Rod Tulloss has studied the family Amanitaceae since 1978. He is the founder and co-editor of Rod was part of a group of mycologists who were early explorers of the fungi of the Chiricahua Mountains (ca. 1989-1997); they called their work the Chiricahua Mycoflora Project (CMP). Rod maintains a personal herbarium with over 9,000 Amanita collections, including specimens and DNA sequences from 79 CMP collections of Amanitaceae of the Chiriacahuas. 


Is the Fungi of the Sky Islands (FSI) program for novices?

FSI is not designed to be a program appropriate for novices. Participants should at least be at the advanced beginner to intermediate level. Please refer to the course prerequisites above for what that means as it pertains to FSI and what is required to get the most out of the FSI program.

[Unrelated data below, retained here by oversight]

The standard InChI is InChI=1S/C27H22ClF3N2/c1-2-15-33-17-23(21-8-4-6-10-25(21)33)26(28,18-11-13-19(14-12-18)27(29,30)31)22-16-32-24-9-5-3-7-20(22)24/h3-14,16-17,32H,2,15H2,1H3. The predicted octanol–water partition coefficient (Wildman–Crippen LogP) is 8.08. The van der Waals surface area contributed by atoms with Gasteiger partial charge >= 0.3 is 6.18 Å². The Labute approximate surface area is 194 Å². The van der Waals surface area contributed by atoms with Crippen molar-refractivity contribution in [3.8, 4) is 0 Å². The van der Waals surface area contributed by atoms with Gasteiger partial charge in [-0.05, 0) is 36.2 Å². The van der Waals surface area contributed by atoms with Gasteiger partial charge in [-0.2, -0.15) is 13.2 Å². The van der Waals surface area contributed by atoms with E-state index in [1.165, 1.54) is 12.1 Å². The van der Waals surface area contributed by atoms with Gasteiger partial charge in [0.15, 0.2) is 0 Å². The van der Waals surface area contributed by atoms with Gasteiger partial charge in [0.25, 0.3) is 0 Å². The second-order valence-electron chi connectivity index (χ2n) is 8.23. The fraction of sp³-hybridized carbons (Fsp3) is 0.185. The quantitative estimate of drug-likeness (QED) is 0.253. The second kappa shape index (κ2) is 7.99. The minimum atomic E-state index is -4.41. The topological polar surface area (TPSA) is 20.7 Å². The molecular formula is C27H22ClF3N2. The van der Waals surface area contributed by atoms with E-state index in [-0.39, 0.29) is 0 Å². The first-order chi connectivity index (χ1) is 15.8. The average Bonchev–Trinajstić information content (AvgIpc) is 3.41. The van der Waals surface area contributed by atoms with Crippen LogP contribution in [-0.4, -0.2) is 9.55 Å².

To whom will the FSI program be most appealing?

Besides loving all things mushroom, FSI will be most appealing to people who are adventurous, inquisitive, and enjoy nature in general. For most participants, many of the species encountered will be new to them and quite possibly undescribed. The territory covered will be new to participants who have not already explored the region. The ideal participant will embrace these new places, wonderful learning opportunities, and enjoy the element of surprise! Also, the program has components that are oriented toward both group participation and independent work, so participants should enjoy both.

Does FSI have a set schedule?

Participants should be flexible. We will have a planned schedule, however, due to the unpredictability of both mushrooms and the weather our schedule is subject to last-minute changes, additions, and deletions.

Will I see an abundance of mushrooms?